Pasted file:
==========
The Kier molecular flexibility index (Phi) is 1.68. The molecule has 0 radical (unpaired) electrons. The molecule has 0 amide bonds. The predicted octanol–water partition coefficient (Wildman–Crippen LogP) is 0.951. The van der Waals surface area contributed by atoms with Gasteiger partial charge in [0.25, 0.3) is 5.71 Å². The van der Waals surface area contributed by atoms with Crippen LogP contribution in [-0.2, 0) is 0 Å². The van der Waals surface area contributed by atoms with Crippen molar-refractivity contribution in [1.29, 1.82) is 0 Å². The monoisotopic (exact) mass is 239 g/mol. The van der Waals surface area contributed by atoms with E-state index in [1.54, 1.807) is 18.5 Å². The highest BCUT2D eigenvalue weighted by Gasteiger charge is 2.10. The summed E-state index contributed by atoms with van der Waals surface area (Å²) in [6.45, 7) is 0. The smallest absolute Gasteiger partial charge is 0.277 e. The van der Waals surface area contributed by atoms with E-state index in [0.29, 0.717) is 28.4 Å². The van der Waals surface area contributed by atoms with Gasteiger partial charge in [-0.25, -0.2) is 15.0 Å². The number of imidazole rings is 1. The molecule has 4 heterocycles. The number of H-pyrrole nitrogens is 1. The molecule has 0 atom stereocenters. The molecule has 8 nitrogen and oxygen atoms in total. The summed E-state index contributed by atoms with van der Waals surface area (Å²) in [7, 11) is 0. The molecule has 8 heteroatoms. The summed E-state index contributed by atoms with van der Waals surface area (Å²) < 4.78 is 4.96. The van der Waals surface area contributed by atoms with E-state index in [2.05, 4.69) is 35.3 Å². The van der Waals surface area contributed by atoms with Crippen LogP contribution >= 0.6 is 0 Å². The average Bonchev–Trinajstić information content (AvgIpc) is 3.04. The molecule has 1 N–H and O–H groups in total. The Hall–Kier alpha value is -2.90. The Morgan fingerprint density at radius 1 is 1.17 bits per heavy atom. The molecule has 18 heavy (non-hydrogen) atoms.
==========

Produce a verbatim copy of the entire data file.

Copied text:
The Kier molecular flexibility index (Phi) is 1.68. The molecule has 0 radical (unpaired) electrons. The molecule has 0 amide bonds. The predicted octanol–water partition coefficient (Wildman–Crippen LogP) is 0.951. The van der Waals surface area contributed by atoms with Gasteiger partial charge in [0.25, 0.3) is 5.71 Å². The van der Waals surface area contributed by atoms with Crippen LogP contribution in [-0.2, 0) is 0 Å². The van der Waals surface area contributed by atoms with Crippen molar-refractivity contribution in [1.29, 1.82) is 0 Å². The monoisotopic (exact) mass is 239 g/mol. The van der Waals surface area contributed by atoms with E-state index in [1.54, 1.807) is 18.5 Å². The highest BCUT2D eigenvalue weighted by Gasteiger charge is 2.10. The summed E-state index contributed by atoms with van der Waals surface area (Å²) in [6.45, 7) is 0. The smallest absolute Gasteiger partial charge is 0.277 e. The van der Waals surface area contributed by atoms with E-state index in [0.29, 0.717) is 28.4 Å². The van der Waals surface area contributed by atoms with Gasteiger partial charge in [-0.25, -0.2) is 15.0 Å². The number of imidazole rings is 1. The molecule has 4 heterocycles. The number of H-pyrrole nitrogens is 1. The molecule has 0 atom stereocenters. The molecule has 8 nitrogen and oxygen atoms in total. The summed E-state index contributed by atoms with van der Waals surface area (Å²) in [7, 11) is 0. The molecule has 8 heteroatoms. The summed E-state index contributed by atoms with van der Waals surface area (Å²) < 4.78 is 4.96. The van der Waals surface area contributed by atoms with E-state index in [2.05, 4.69) is 35.3 Å². The van der Waals surface area contributed by atoms with Crippen LogP contribution >= 0.6 is 0 Å². The average Bonchev–Trinajstić information content (AvgIpc) is 3.04. The molecule has 1 N–H and O–H groups in total. The Hall–Kier alpha value is -2.90. The Morgan fingerprint density at radius 1 is 1.17 bits per heavy atom. The molecule has 18 heavy (non-hydrogen) atoms.